Tackling Inflammation and Equity
By Diana Hamdan
Did you know that a person with kidney disease can lose more than 50% of their kidney function before any symptoms appear? One in ten Canadians lives with kidney disease1, an almost 35% increase since 2008.2 Patients with end-stage kidney disease are either treated with dialysis, or if deemed eligible, receive a kidney transplant. Following an initial series of tests, individuals are placed on a waiting list and may wait several years before receiving a transplant, depending on the availability and compatibility of donor kidneys. Kidney transplantation is further complicated by ischemia-reperfusion injury (IRI), an inevitable consequence of organ transplantation. IRI is characterized by restricted blood supply to the organ followed by the restoration of blood flow and re-oxygenation. Renal IRI can trigger inflammatory molecular cascades, which puts the recipient at risk of developing acute kidney injury (AKI), ultimately leading to kidney failure.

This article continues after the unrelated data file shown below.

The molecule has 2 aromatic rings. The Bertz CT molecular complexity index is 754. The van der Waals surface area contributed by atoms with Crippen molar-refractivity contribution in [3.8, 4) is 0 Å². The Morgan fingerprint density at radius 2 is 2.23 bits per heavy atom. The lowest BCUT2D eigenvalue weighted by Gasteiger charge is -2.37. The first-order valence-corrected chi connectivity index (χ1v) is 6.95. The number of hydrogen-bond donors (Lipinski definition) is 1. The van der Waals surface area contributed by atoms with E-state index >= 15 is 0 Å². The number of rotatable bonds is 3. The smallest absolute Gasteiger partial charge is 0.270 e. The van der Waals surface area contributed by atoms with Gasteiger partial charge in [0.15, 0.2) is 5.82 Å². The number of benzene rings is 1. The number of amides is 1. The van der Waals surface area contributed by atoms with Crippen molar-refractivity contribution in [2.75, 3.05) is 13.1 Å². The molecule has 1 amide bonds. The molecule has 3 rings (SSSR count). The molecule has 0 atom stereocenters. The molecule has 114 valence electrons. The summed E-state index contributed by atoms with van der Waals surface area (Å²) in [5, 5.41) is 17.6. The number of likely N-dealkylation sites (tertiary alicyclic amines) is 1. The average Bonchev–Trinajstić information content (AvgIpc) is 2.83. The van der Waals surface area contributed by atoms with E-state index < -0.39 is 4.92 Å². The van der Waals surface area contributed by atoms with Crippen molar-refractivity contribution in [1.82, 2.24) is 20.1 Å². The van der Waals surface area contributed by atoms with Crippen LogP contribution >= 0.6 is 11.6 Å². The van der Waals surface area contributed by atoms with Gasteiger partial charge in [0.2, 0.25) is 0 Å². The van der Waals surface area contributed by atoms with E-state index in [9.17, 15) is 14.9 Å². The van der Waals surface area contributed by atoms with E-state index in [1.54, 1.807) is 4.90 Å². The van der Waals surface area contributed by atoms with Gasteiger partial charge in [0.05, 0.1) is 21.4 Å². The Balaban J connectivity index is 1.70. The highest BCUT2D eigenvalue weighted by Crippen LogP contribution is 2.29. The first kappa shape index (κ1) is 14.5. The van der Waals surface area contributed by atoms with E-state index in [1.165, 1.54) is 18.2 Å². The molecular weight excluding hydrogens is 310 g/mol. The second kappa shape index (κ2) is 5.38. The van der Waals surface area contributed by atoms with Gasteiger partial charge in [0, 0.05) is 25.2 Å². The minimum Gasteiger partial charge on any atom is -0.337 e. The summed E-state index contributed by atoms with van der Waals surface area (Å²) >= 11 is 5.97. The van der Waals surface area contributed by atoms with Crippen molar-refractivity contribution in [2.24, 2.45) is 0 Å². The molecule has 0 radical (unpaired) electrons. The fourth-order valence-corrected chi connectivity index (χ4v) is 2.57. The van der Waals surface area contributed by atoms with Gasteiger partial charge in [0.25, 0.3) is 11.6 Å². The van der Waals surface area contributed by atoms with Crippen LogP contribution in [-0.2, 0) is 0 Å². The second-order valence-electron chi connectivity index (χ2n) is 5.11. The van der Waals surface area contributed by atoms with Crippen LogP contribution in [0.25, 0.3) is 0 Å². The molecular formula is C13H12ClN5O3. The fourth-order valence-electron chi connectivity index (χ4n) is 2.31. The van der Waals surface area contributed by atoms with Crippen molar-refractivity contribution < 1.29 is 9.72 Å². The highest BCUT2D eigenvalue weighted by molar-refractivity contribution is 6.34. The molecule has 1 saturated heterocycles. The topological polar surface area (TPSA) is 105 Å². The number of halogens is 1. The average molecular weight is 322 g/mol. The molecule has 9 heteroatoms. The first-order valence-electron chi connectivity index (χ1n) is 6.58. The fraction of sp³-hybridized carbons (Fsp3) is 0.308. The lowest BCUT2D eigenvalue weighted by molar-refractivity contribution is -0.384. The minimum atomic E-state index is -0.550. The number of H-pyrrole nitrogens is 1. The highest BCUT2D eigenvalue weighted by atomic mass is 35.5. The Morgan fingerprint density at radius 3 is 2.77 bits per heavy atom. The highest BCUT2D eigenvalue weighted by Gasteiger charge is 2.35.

“Despite our knowledge of the detailed biology of kidney disease, we have limited tools that effectively inhibit the progression of kidney disease, and the treatments available are mainly supportive,” says Paediatric Nephrologist and Senior Scientist, Dr. Lisa Robinson. Clinical interventions that mitigate organ injury as well as signaling molecules involved in the migration of immune cells during inflammation have been the focus of her research over the last two decades.